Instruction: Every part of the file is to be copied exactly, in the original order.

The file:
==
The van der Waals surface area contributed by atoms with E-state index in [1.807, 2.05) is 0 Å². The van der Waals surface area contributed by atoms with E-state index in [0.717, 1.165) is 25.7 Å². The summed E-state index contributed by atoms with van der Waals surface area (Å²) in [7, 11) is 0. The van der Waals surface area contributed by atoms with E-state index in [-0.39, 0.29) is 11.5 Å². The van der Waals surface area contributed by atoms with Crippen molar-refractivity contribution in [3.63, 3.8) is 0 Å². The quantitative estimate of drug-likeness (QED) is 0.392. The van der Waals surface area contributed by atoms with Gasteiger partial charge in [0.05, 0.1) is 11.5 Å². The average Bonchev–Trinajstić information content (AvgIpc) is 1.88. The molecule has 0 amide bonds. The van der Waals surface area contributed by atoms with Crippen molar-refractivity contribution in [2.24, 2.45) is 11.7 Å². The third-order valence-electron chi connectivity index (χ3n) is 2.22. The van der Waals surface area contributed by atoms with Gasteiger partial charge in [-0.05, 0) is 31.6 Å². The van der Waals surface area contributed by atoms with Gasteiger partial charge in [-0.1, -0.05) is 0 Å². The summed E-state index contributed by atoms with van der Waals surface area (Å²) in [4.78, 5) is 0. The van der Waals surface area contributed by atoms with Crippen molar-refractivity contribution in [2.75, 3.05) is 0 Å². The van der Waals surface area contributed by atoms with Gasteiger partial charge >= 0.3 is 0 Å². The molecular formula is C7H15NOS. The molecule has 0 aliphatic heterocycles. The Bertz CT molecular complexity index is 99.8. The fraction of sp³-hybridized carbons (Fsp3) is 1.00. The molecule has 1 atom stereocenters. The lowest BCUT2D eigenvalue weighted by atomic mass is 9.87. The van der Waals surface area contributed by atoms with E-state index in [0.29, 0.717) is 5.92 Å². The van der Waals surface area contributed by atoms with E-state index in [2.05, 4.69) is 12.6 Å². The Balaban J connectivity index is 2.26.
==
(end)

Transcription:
The van der Waals surface area contributed by atoms with E-state index in [1.807, 2.05) is 0 Å². The van der Waals surface area contributed by atoms with E-state index in [0.717, 1.165) is 25.7 Å². The summed E-state index contributed by atoms with van der Waals surface area (Å²) in [7, 11) is 0. The van der Waals surface area contributed by atoms with E-state index in [-0.39, 0.29) is 11.5 Å². The van der Waals surface area contributed by atoms with Crippen molar-refractivity contribution in [3.63, 3.8) is 0 Å². The quantitative estimate of drug-likeness (QED) is 0.392. The van der Waals surface area contributed by atoms with Gasteiger partial charge in [0.05, 0.1) is 11.5 Å². The average Bonchev–Trinajstić information content (AvgIpc) is 1.88. The molecule has 0 amide bonds. The van der Waals surface area contributed by atoms with Crippen molar-refractivity contribution in [2.24, 2.45) is 11.7 Å². The third-order valence-electron chi connectivity index (χ3n) is 2.22. The van der Waals surface area contributed by atoms with Gasteiger partial charge in [-0.05, 0) is 31.6 Å². The van der Waals surface area contributed by atoms with Gasteiger partial charge in [-0.1, -0.05) is 0 Å². The summed E-state index contributed by atoms with van der Waals surface area (Å²) in [4.78, 5) is 0. The van der Waals surface area contributed by atoms with Crippen molar-refractivity contribution in [2.75, 3.05) is 0 Å². The van der Waals surface area contributed by atoms with Gasteiger partial charge >= 0.3 is 0 Å². The molecular formula is C7H15NOS. The molecule has 0 aliphatic heterocycles. The Bertz CT molecular complexity index is 99.8. The fraction of sp³-hybridized carbons (Fsp3) is 1.00. The molecule has 1 atom stereocenters. The lowest BCUT2D eigenvalue weighted by atomic mass is 9.87. The van der Waals surface area contributed by atoms with E-state index in [0.29, 0.717) is 5.92 Å². The van der Waals surface area contributed by atoms with E-state index in [2.05, 4.69) is 12.6 Å². The Balaban J connectivity index is 2.26.